Challenging workouts that don’t allow your body to settle into a routine
There is a common notion that endurance is directly equated to fitness. I often go to the gym and see repeat offenders sweating away on cardio machines for their entire workout, ignoring (or avoiding) any sort of strength training. If you find that you go cardio-crazy when at the gym but still don’t see results, the issue may lie in your workout routine.
There is a fairly new training regime coming into the spotlight as of late that squashes the speculation of cardio as the be-all and end-all of fitness. CrossFit is an exercise protocol used in training for a variety of sports, and even certain careers such as firefighting which require physical aptitudes.
“CrossFit is a core strength and conditioning program built on constantly varied, if not randomized, functional movements executed at high intensity,” says Greg Glassman, founder of the program.
While the common belief is that endurance athletes, such as marathon runners, are the ultimate examples of fitness, CrossFit disagrees. To be “fit” as defined by this program, it is necessary that the athlete be more well-rounded (figuratively speaking, of course) in terms of capabilities. Strength, power, speed and coordination, in conjunction with endurance, are all skills that CrossFit hones in order to achieve what is believed to be a more accurate notion of fitness.
Officially established in 2001 via an online forum, CrossFit uses a combination of three main elements: Olympic weightlifting, gymnastic skills, and sprint work.
Part of their manifesto states, “routine is the enemy.” Your body plateaus and you stop seeing results once it is no longer challenged. This program promises never to bore your body, but also warns that commitment is a must if you want to reach a level of true fitness. As Glassman has stated in the past, “No, it doesn’t ever get any easier. You wouldn’t want it to either.”
While every workout is different, the same general program is applied to military hopefuls and the elderly alike. The difference is found in the intensity of the workouts. Regardless of your fitness level or age, CrossFit is based on the belief that all bodies benefit from the same target training. While the program never changes, it does scale depending on one’s level of experience
The goal of CrossFit is to get your body to that level of accurate fitness, rather than simply marathon training. To achieve this, you want to optimize the 10 general physical skills: cardiovascular endurance, stamina, strength, flexibility, power, speed, coordination, agility, balance, accuracy.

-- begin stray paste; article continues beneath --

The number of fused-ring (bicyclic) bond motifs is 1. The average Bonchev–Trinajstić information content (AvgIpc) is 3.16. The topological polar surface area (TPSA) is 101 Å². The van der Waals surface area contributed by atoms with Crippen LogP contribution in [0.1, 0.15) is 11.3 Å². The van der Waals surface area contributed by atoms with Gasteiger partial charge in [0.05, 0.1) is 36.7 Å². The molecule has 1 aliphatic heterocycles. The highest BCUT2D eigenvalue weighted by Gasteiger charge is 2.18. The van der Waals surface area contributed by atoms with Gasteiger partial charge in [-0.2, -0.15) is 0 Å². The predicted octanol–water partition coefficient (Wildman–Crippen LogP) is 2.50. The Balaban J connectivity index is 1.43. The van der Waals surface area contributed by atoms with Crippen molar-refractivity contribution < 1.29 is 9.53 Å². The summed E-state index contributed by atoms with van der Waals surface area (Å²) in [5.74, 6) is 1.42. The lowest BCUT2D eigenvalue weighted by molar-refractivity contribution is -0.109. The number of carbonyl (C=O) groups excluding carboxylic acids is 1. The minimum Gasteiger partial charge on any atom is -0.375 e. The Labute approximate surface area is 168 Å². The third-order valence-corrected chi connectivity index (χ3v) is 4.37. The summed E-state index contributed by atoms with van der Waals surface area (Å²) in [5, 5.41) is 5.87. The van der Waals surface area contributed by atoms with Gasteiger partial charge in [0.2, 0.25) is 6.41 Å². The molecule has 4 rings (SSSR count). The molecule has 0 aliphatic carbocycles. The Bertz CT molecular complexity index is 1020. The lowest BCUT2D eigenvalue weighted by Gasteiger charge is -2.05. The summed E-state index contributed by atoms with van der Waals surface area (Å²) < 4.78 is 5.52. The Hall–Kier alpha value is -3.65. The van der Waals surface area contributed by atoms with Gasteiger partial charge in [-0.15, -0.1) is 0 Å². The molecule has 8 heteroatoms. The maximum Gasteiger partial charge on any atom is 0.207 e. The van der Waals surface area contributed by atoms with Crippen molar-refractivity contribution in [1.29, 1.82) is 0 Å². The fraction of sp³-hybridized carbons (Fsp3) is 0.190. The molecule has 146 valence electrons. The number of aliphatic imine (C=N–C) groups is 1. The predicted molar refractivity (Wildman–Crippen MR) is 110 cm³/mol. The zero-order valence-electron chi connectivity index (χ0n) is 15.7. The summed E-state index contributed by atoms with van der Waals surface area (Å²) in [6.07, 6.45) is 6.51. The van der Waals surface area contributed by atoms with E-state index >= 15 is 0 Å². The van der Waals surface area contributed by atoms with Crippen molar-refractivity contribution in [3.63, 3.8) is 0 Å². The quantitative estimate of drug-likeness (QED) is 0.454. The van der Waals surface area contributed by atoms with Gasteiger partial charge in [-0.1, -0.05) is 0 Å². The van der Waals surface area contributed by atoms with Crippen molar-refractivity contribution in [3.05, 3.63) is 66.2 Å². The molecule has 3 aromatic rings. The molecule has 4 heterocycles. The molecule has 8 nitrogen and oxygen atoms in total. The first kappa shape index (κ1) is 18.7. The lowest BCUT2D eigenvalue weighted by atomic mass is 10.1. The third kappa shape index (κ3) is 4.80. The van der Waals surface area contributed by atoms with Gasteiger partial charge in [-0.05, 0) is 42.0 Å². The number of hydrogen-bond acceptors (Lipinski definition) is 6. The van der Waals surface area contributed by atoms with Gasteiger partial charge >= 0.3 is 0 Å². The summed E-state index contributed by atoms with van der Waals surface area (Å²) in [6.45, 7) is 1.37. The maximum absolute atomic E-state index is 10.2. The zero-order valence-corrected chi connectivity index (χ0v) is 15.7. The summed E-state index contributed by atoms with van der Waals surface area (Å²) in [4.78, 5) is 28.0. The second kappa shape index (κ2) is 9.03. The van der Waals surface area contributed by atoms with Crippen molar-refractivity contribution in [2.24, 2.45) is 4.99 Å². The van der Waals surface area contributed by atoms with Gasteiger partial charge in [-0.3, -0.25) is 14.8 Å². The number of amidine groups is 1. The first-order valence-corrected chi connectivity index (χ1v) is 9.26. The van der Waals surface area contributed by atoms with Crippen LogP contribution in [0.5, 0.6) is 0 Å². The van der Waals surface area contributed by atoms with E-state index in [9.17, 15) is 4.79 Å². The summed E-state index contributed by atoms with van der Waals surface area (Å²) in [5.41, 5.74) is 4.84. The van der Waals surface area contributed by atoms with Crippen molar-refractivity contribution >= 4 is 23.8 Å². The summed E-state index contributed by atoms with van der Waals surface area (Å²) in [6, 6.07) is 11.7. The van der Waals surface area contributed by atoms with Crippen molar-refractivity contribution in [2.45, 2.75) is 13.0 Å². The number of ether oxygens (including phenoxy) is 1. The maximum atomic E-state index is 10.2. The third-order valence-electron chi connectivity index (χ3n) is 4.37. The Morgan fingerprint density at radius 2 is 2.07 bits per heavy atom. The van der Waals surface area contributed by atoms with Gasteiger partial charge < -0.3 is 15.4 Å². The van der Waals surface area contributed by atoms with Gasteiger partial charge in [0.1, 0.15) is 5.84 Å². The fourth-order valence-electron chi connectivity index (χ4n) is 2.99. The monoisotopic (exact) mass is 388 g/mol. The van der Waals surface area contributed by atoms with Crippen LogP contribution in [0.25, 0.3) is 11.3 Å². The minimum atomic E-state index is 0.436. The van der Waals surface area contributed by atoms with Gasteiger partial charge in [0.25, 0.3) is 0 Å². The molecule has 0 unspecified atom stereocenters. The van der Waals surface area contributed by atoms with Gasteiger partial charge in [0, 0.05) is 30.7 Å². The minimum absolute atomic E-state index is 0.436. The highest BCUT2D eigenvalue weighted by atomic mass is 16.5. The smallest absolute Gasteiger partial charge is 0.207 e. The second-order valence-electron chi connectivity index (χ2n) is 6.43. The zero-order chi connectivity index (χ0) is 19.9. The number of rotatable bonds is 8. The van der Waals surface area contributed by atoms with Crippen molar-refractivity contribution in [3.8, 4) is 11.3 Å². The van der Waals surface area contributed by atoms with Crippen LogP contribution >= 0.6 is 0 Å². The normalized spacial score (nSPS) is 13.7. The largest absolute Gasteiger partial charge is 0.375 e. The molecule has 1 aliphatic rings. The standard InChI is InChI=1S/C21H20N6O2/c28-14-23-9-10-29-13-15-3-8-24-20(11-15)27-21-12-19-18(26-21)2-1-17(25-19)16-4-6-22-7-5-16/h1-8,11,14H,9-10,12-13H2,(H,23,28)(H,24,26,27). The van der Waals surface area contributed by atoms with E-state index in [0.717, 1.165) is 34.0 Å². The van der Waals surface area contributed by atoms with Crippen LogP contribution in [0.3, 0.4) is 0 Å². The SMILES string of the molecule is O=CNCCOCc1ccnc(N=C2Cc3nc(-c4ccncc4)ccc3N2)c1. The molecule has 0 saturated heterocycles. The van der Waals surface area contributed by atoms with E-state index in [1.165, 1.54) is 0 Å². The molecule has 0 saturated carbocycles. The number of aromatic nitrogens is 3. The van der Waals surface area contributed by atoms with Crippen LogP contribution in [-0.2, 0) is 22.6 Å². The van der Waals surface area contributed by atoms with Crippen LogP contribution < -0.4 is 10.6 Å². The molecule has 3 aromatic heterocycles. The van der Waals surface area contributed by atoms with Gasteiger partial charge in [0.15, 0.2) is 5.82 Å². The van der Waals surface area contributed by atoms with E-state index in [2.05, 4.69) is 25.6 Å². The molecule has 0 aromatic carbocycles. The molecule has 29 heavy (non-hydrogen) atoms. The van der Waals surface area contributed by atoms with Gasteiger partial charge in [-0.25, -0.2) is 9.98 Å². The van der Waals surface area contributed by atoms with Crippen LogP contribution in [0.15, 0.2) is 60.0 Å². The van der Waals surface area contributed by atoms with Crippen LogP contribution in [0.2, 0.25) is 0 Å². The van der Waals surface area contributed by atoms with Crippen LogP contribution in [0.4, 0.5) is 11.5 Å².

You won’t find any use of machines in a CrossFit studio—all workouts use basic equipment such as barbells and plates.
“There really isn’t a ‘typical’ class when it comes to CrossFit” says Kristin McCallion, a fourth-year Wilfrid Laurier student and member of CrossFit Pickering. “Every day it is a different workout and no workout is repeated within the same month. [They] may be similar moves but always different combinations to constantly keep your body moving and never settling down for a routine.”
As with any training regime, nutrition is key. Your body can only perform as well as the fuel you provide it. CrossFit sets out a general hierarchy of important factors in reaching your goal, and at the base of this pyramid is nutrition. If you have deficiencies in this crucial element, then the rest of the pyramid will falter.
Diets don’t fit into the training regime that CrossFit has to offer. If you are on a high-carb, low-fat diet your body won’t be able to perform at its full potential. Instead you want to incorporate an even balance of carbohydrates, protein, and fat while limiting your sugar intake. By doing this you provide your body with the proper energy it needs to work hard for that desired lean figure.
McCallian highly recommends this regime to anyone interested in challenging themselves. “It’s a mental and physical game each workout and I love it.”
Whether you are training for the police academy or simply a York student looking to get into shape, CrossFit is designed to be a fitness program for all. And with short but intense workouts, you won’t be sacrificing too much study time. With a little determination and a lot of sweat, you’ll be well on your way to achieving a well-rounded foundation for fitness.